Author: Tanja Maljartschuk
Translator: Zenia Tompkins

Two tales intertwined in a profound double portrait, Forgottenness painstakingly traces parallels between the historical and the contemporary, the collective and the individual, between the stories of two people born on the same day, a century apart.

The narrator, a writer grappling with her growing anxiety and obsessive thoughts, becomes fixated on Viacheslav Lypynskyi (1882–1931), a once-significant figure in the struggle for Ukrainian independence who has since fallen into oblivion, into the gaping mouth of Time.

As she plunges into her nation’s history to come to terms with her own, we slowly uncover the complex relationship between time, memory and identity to confront the question – what does it mean to remember?

“Time is a big blue whale. It devours me …”

Winner of BBC Ukrainian Book of the Year Award (2016)
Winner of Usedom Literature Prize (2022)

Publication date: 29 February, 2024.

Cover design by Niall McCormack. Cover illustration by Anastasia Melnykova.

‘I didn’t want this beguiling and immersive novel to end. It’s that unusual creation, an intimate epic, and its characters continue to flood my thoughts. The translation does justice to the author’s virtuoso performance.’ Martina Devlin

‘Both personal and political, this book rages against time and oblivion as all true literature does.’ Georgi Gospodinov, author of Time Shelter (International Booker Prize 2023)

‘[Maljartschuk] stands out as an author who asks in which time we live, who wants to recognize and present the truth about it with literary and essayistic means.’ Theodore Kramer Prize for Writing in Resistance and Exile

‘Maljartschuk is an outstanding storyteller who writes against the erasure of Ukrainian history.’

‘A literarily impressive novel that shows what it means when one’s identity consists of fear, obedience, and oblivion.’ buchmagazin

‘Tanja Maljartschuk sensitively links a fictional and a real, historical life story from Ukraine.’ Kleine Zeitung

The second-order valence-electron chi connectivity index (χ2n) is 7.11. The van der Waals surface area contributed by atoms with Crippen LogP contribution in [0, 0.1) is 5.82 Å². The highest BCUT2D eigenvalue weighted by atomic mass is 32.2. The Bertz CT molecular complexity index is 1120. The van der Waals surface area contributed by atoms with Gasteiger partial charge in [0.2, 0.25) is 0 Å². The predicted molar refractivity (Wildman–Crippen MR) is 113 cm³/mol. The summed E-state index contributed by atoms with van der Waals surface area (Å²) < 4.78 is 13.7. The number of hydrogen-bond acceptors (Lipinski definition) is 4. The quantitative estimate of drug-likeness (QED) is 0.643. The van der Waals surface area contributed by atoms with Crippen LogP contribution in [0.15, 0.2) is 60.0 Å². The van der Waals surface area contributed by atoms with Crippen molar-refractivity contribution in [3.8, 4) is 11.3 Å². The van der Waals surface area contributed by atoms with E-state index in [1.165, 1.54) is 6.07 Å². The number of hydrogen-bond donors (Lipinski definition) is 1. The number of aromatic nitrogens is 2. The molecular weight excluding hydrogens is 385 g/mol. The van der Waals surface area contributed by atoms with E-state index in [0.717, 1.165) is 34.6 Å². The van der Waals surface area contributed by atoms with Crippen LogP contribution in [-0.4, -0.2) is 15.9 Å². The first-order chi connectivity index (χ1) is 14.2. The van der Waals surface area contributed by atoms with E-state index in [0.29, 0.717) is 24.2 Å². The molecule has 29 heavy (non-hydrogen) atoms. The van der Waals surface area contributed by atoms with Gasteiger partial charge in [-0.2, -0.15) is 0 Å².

But the fate of the newspaper Svoboda (Liberty), which the Ukrainian community in America began to publish in New York back in 1893 and still publishes to this day, was entirely different. This newspaper became my favourite not because it was the best, but because it saw everything and forgot nothing. One hundred and twenty uninterrupted years. Six generations of people united by one chronology. The murder of Franz Ferdinand in Sarajevo and the fall of the Soviet Union, or events on Ukrainian lands, like the fire in Husiatyn in 1893 and the Bolekhiv butcher Anton, who in 1934 cut off his own mother’s head with an axe. Or, for another
example, the 20 June, 1931 issue, which reported in its pages that the gangster Al Capone had been arrested in Chicago.
  I mulled over this information for a moment, attempting to imagine what was going on in another part of the world that same year, in the villages of my grandmothers and grandfathers for instance, but the only thing that kept popping into my mind was that the women in those Ukrainian villages didn’t wear underwear because they simply didn’t have any, and routinely, when the need arose, had to sit at home so that no one would see the ritual blood trickling down their calves.